KDHX Wants You to Know How to Get Your Band on Both National and Local Radio

Categories: This Just In

How do you think the importance of "getting on the radio" has changed in the Internet world? Is it still as vital to a musician's success as it once was?

Nick Acquisto: Yes, radio still plays a vital role in the success of artists at all levels that want to be heard. The type of radio that KDHX does is DJ-curated and offers exposure for a wide variety of new music and great music that typically needs to be otherwise much more sought out. KDHX is perfect for people who are music lovers and casual listeners, who don't have time to look for music that they are excited about online all the time and aren't getting the stripes of music they like easily delivered to them. Just turning on the radio while driving, working, cooking, etc. is about as easy as it gets.

Aside from listeners finding out about music conveniently through radio, local St. Louis artists and bands without as much national attention that deserve more exposure based on quality alone can be overlooked by Spotify, Pandora, satellite radio and other ways that people listen to music outside of terrestrial radio. With us, there is this real by-the-community, for-the-community mentality. We're a community of music lovers -- DJs, bands and listeners alike.

Don't give it all away, but could you provide clues as to what kind of tips might be discussed at the event?

Acquisto: With as much music as the station receives, and seeing what has risen to the top over the years, I have some good suggestions on how to craft and write one-sheets, which are standard with radio and media. I'll discuss the essential information that stations need to have about your release, which bands often don't realize. Basically, how to make the album stand out to DJs and music directors amongst the hundreds they are receiving. It'll be loose and informal, with a Q&A. Basically, if you are in a local band, it will be worth your time.

The workshop takes place on 1 p.m this Saturday at KDHX's new home in Grand Center at 3524 Washington. Admission is free.


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Jason Goad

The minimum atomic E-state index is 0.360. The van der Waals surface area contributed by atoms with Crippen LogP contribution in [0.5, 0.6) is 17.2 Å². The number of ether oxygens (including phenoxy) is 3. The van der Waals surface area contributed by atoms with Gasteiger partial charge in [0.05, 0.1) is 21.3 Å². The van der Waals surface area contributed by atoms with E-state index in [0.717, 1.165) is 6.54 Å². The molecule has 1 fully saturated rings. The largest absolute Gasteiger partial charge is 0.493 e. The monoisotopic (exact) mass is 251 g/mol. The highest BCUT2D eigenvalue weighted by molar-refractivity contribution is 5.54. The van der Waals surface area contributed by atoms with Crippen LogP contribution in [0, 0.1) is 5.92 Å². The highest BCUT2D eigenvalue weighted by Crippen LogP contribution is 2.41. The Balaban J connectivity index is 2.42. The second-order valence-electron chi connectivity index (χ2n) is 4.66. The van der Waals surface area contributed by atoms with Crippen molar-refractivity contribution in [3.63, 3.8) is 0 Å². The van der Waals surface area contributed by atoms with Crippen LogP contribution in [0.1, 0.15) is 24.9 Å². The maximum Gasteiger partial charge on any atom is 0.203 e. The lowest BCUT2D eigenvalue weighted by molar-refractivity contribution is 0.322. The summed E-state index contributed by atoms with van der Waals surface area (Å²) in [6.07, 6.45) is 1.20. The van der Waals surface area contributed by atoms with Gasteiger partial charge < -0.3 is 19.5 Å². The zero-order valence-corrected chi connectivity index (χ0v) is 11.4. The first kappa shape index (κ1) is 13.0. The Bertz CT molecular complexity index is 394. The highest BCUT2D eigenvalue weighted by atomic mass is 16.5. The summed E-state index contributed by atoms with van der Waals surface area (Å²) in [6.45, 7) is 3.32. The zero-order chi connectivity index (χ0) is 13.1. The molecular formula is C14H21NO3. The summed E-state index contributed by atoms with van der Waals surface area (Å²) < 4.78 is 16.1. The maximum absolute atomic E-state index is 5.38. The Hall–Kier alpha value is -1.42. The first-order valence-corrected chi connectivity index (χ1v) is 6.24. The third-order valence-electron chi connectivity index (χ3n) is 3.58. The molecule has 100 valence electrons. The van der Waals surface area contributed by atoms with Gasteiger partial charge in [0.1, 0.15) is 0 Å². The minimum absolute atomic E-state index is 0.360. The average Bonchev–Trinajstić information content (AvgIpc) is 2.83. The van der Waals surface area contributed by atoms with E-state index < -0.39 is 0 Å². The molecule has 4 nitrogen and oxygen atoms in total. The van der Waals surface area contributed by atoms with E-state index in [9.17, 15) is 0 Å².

Jason Goad

Not as important as performing live which is the only real way to make money in the music biz..

Homer K Blua
Homer K Blua

Not important but certainly helpful and cool

Brian Seim
Brian Seim

Nice hopes but never going to happen. Doing it 34 years and still the same ole same ole. Great product does not even mean it will get airtime. I fought hard for this back in my wmry days. Some will give airtime but not enough to make a difference.

Phil Reeder
Phil Reeder

radio is still an important part, especially the LOCAL stations. The conglomerates have hurt the ability to find new/local/interesting music as a whole (b/c there are some exceptions). Not everybody is connected to the internet/smart phones to the extreme, as can be portrayed at times. I don't live in StL, so I don't know what the service is like, but when I attempt to stream internet or terrestrial stations on my phone it's constant buffering (think RealPlayer circa 1998) and unlistenable nearly half the time. Radio also gives you personalities to talk to, call, email and interject with. Those people help form the personality of the station and without them, a music only stream (pandora, etc) has zero personality and can become stale and boring. If "Radio Guy", whom you've developed a "kinship" with says that "Band Awesome" is great b/c of A, B & C you may listen a little harder to see what he's talking about. If you're streaming service only plays the song, you may not hear it b/c it's become background noise and nobody told you to listen to this bad ass track. Just my thoughts.

Mark Bland
Mark Bland

Not as important as it once was. Certain markets that are embracing old styles of delivery like St. Louis still have a major radio fix, but as a whole nation and multiple cities the necessity is not there.

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